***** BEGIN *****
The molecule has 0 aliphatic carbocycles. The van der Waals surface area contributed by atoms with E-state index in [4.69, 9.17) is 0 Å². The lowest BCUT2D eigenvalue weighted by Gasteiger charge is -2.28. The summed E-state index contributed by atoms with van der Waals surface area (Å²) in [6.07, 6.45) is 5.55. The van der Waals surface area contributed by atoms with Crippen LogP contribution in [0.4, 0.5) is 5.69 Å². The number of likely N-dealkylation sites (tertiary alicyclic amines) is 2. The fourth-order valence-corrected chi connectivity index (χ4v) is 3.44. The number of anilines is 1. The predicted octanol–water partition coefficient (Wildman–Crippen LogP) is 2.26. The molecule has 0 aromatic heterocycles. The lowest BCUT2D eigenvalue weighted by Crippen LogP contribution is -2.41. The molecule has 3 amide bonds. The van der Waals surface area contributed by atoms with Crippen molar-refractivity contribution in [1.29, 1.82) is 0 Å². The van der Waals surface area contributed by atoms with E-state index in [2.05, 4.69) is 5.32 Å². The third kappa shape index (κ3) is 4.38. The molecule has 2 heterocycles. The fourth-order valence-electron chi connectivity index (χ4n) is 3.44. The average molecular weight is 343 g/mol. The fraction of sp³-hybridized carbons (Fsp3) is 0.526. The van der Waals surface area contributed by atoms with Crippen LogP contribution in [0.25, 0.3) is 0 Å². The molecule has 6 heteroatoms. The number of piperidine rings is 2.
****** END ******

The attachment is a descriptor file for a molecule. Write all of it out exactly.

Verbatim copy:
The molecule has 0 aliphatic carbocycles. The van der Waals surface area contributed by atoms with E-state index in [4.69, 9.17) is 0 Å². The lowest BCUT2D eigenvalue weighted by Gasteiger charge is -2.28. The summed E-state index contributed by atoms with van der Waals surface area (Å²) in [6.07, 6.45) is 5.55. The van der Waals surface area contributed by atoms with Crippen LogP contribution in [0.4, 0.5) is 5.69 Å². The number of likely N-dealkylation sites (tertiary alicyclic amines) is 2. The fourth-order valence-corrected chi connectivity index (χ4v) is 3.44. The number of anilines is 1. The predicted octanol–water partition coefficient (Wildman–Crippen LogP) is 2.26. The molecule has 0 aromatic heterocycles. The lowest BCUT2D eigenvalue weighted by Crippen LogP contribution is -2.41. The molecule has 3 amide bonds. The van der Waals surface area contributed by atoms with Crippen molar-refractivity contribution in [1.29, 1.82) is 0 Å². The van der Waals surface area contributed by atoms with E-state index in [2.05, 4.69) is 5.32 Å². The third kappa shape index (κ3) is 4.38. The molecule has 2 heterocycles. The fourth-order valence-electron chi connectivity index (χ4n) is 3.44. The average molecular weight is 343 g/mol. The fraction of sp³-hybridized carbons (Fsp3) is 0.526. The van der Waals surface area contributed by atoms with Crippen LogP contribution in [0.25, 0.3) is 0 Å². The molecule has 6 heteroatoms. The number of piperidine rings is 2.